Not that the Opposition are looking much better. Initial media reporting suggests Hockey has not grasped the problem with covered bonds. As for Malcolm Turnbull, the former Chair and Managing Director of Goldman Sachs Australia, he will look out for us. People never have a tendency to believe in the merits of whatever they do.

I’m optimistic on Abbott, his opposition to carbon trading cost the financiers dearly. He saw the truth then, he may do so again.  As for the “independents”, who knows? There is always a chance they can be made to see sense, particularly as the Reserve Bank is probably still against allowing banks to issue covered bonds.

If ever there was a tea party moment for all Australians, this is it. The rebellion against Turnbull’s ETS shows that the grass roots of a political party can get active and make a difference. But this needs to extend beyond that into the midst of those not normally involved in politics. I don’t think things are obviously bad enough in Australia to energize the masses of decent law abiding citizens. Those focused on making a living and looking after their family, friends and neighbors.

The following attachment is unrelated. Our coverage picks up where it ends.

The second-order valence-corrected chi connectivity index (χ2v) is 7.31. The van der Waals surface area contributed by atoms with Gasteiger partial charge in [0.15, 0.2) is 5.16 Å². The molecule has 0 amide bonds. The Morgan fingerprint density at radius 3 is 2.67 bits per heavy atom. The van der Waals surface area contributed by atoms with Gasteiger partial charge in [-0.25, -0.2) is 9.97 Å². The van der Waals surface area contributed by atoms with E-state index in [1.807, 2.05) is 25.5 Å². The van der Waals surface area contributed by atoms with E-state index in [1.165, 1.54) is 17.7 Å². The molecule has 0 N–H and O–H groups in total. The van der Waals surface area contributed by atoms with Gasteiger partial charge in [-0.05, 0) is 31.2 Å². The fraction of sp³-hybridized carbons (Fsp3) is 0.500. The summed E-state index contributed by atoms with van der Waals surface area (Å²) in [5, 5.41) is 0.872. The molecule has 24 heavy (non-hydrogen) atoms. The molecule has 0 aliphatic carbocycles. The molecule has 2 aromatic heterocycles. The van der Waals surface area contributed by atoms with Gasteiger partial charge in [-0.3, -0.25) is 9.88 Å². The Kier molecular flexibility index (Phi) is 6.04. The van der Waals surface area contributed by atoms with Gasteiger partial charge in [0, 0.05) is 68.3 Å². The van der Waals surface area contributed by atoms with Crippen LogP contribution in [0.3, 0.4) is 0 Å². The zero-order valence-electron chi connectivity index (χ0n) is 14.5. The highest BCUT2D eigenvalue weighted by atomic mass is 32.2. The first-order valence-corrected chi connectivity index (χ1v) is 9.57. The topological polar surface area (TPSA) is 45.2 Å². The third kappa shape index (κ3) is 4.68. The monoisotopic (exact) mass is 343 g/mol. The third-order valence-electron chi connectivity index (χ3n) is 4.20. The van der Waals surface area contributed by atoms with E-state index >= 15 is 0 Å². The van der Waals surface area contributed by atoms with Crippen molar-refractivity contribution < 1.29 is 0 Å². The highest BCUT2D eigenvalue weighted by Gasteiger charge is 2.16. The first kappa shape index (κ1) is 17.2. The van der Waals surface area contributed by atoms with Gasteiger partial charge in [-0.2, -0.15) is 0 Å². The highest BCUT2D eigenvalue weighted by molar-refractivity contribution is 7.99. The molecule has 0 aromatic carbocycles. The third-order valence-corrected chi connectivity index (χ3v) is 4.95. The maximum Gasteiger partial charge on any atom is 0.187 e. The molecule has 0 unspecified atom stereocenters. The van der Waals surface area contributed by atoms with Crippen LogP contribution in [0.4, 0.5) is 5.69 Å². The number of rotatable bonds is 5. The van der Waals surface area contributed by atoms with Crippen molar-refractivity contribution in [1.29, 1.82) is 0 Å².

We will have our tea party moment, just as Ireland will have its Guinness one. That’s if the Irish have not had one, or two or three or…. already.  Imagine fighting so hard for for so many centuries for independence from England, only to give it up to the EU a couple of generations later. Is that what their forebears died for? Remember it’s better to laugh rather than cry.